[v] ‘There was also a club called Westerneers which was for people from Sligo and Mayo and so on. If you were living in Dublin, you couldn’t really play club football for your own county, although a lot of them from Dublin did play for their county. But I think Dublin football was much stronger in those times. When Dublin won the All Ireland in 1942, both the captain and his two midfield partners were from Dingle. That wouldn’t happen today! After that they started a policy where only people who were born in Dublin would be eligible to pay for them. That was a good decision because it was better for the development of Dublin football’.
‘Rural people always have the humour’, he says. ‘Even though Dublin people are every good at humour, the country people meet each other more often and they understand each other better. That gives rise to humour.’
[vi] While O’Hehir was his ultimate idol, Micheál also enjoyed meetings with racing commentator Peter O’Sullivan, another Kerryman. Once at Punchestown, he was guest commentator alongside Mr. O’Sullivan for the last race of the day, a relatively low-key affair for the locals. Mr. O’Sullivan had the names of all the horses and jockeys, with their colours, written out in his own handiwork. He then produced a box of thumb tacks and fastened the page to his desk. ‘It was all as if he were about to do the commentary on the Epsom Derby final’.
‘Very early in my career, I had things written down on pieces of paper and someone came in the door and the names went out the window’, explained O’Sullivan, thumbing in another tack. ‘You could do it on a computer, I suppose, but what happens if there’s a power failure?!’
[vii] He also has some remarkable direct links to the history of the sport. Take Douglas Hyde Cusack, for instance, who was first President of the GAA. Hyde used to walk with an ebony stick finely engraved with shamrocks and hearts. ‘Everyone carried a stick in those times’, he says, pondering a full-sized photographic portrait of GAA founder Michael Cusack clenching a knobbly blackthorn stick in his right hand. ‘It was a tradition. It was a very acceptable present in those times’. In 1994, Mícheál managed to secure it from An Seabhac, Pádraig Ó Siochfhradha for Dingle Library. You feel this was one of his proudest moments. ‘It was made of ebony’, he recalls. ‘It really was a good stick’.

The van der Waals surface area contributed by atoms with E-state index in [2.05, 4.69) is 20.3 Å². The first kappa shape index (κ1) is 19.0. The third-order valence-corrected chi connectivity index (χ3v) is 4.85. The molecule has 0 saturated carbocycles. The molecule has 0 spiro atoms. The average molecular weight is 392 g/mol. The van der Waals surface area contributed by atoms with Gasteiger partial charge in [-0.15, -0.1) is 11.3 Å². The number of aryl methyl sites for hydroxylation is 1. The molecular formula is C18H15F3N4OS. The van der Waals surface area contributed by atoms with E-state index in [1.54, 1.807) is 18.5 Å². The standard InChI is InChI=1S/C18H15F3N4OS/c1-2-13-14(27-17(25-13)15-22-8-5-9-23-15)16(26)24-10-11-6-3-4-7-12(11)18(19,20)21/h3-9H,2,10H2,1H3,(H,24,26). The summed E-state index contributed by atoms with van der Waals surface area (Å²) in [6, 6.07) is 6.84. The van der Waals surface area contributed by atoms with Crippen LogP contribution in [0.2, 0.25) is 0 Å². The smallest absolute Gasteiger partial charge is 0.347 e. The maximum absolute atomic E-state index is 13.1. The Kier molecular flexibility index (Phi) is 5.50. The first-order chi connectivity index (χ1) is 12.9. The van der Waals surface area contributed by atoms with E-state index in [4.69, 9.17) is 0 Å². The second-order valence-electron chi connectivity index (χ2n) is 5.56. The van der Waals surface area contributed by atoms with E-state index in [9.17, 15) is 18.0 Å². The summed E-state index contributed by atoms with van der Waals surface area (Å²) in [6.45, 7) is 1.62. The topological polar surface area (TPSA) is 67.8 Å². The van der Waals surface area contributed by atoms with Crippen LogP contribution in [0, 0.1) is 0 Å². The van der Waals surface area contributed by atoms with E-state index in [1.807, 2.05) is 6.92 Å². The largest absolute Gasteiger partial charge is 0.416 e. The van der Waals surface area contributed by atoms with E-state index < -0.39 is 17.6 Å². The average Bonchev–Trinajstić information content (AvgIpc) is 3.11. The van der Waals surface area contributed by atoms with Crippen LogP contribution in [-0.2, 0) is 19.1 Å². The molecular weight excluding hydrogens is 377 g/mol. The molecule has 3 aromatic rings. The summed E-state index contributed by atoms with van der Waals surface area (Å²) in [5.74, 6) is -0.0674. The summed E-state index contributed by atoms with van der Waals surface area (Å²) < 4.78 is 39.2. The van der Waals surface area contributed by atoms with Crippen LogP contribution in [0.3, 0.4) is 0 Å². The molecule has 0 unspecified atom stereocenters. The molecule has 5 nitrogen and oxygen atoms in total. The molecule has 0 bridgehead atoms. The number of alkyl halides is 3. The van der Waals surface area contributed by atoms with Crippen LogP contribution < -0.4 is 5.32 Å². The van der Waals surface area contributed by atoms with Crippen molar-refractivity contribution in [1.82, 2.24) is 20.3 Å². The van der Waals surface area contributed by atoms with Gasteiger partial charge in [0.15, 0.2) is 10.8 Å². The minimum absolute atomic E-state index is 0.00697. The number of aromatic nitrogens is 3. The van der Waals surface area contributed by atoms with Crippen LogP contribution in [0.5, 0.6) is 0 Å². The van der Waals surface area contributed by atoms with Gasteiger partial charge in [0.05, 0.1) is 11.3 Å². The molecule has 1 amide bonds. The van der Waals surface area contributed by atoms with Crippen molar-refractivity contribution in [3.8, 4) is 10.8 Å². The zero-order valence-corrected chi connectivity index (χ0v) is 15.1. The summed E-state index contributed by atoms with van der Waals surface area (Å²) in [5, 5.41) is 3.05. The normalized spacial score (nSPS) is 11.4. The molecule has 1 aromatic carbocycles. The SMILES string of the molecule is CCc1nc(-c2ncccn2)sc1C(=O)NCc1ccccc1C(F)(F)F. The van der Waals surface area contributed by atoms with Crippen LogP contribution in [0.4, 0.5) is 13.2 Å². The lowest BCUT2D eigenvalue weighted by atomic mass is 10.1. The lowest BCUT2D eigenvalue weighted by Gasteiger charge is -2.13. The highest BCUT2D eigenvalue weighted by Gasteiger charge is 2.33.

While in South Africa, he once went to visit a nun, the daughter of a Kerry footballer who had been seduced by the habit at the age of 12. Four years later, she was shipped out to South Africa ‘and there was no coming home in those days’, until the Pope reformed the laws.
When Carlow won the Leinster title in 1944 they were, he said, ‘as proud of that as any county who has won the All Ireland three, four or thirty times. But the time will come when Carlow will do what Tyrone and Armagh did in very recent times and win an All-Ireland for the first time. That hope always lives on’.